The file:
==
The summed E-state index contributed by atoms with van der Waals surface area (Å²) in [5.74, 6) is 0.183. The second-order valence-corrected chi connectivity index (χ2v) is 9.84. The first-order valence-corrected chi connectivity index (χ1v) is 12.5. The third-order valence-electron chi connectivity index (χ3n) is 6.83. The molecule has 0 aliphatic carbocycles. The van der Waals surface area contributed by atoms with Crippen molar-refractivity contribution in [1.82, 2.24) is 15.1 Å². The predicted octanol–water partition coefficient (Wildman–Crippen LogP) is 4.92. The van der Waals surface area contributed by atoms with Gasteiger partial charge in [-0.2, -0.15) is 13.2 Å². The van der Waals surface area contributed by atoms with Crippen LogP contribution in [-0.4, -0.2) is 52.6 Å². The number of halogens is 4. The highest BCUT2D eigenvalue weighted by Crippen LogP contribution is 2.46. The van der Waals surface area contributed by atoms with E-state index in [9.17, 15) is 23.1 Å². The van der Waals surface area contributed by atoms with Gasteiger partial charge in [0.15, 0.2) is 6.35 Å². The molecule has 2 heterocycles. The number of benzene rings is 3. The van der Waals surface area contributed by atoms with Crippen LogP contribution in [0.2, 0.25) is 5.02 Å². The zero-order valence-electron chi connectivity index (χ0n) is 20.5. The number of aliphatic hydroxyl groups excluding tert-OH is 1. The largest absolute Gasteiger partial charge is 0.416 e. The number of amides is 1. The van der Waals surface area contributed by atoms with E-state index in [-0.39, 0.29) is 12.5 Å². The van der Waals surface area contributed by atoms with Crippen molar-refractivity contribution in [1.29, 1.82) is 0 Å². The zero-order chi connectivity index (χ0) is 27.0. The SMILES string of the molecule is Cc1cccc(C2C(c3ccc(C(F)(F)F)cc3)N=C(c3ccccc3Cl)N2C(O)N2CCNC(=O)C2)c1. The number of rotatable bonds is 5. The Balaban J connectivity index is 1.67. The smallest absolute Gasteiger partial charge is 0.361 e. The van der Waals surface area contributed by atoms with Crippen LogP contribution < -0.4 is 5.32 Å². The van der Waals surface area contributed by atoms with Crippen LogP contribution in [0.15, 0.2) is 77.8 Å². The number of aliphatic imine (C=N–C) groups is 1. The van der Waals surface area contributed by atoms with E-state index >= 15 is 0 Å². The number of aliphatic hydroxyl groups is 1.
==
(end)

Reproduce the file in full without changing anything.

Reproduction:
The summed E-state index contributed by atoms with van der Waals surface area (Å²) in [5.74, 6) is 0.183. The second-order valence-corrected chi connectivity index (χ2v) is 9.84. The first-order valence-corrected chi connectivity index (χ1v) is 12.5. The third-order valence-electron chi connectivity index (χ3n) is 6.83. The molecule has 0 aliphatic carbocycles. The van der Waals surface area contributed by atoms with Crippen molar-refractivity contribution in [1.82, 2.24) is 15.1 Å². The predicted octanol–water partition coefficient (Wildman–Crippen LogP) is 4.92. The van der Waals surface area contributed by atoms with Gasteiger partial charge in [-0.2, -0.15) is 13.2 Å². The van der Waals surface area contributed by atoms with Crippen LogP contribution in [-0.4, -0.2) is 52.6 Å². The number of halogens is 4. The highest BCUT2D eigenvalue weighted by Crippen LogP contribution is 2.46. The van der Waals surface area contributed by atoms with E-state index in [9.17, 15) is 23.1 Å². The van der Waals surface area contributed by atoms with Gasteiger partial charge in [0.15, 0.2) is 6.35 Å². The molecule has 2 heterocycles. The number of benzene rings is 3. The van der Waals surface area contributed by atoms with Crippen LogP contribution in [0.2, 0.25) is 5.02 Å². The zero-order valence-electron chi connectivity index (χ0n) is 20.5. The number of aliphatic hydroxyl groups excluding tert-OH is 1. The largest absolute Gasteiger partial charge is 0.416 e. The number of amides is 1. The van der Waals surface area contributed by atoms with E-state index in [-0.39, 0.29) is 12.5 Å². The van der Waals surface area contributed by atoms with Crippen molar-refractivity contribution in [1.29, 1.82) is 0 Å². The zero-order chi connectivity index (χ0) is 27.0. The SMILES string of the molecule is Cc1cccc(C2C(c3ccc(C(F)(F)F)cc3)N=C(c3ccccc3Cl)N2C(O)N2CCNC(=O)C2)c1. The number of rotatable bonds is 5. The Balaban J connectivity index is 1.67. The smallest absolute Gasteiger partial charge is 0.361 e. The van der Waals surface area contributed by atoms with Crippen LogP contribution < -0.4 is 5.32 Å². The van der Waals surface area contributed by atoms with Crippen LogP contribution in [0.15, 0.2) is 77.8 Å². The number of aliphatic imine (C=N–C) groups is 1. The van der Waals surface area contributed by atoms with E-state index >= 15 is 0 Å². The number of aliphatic hydroxyl groups is 1.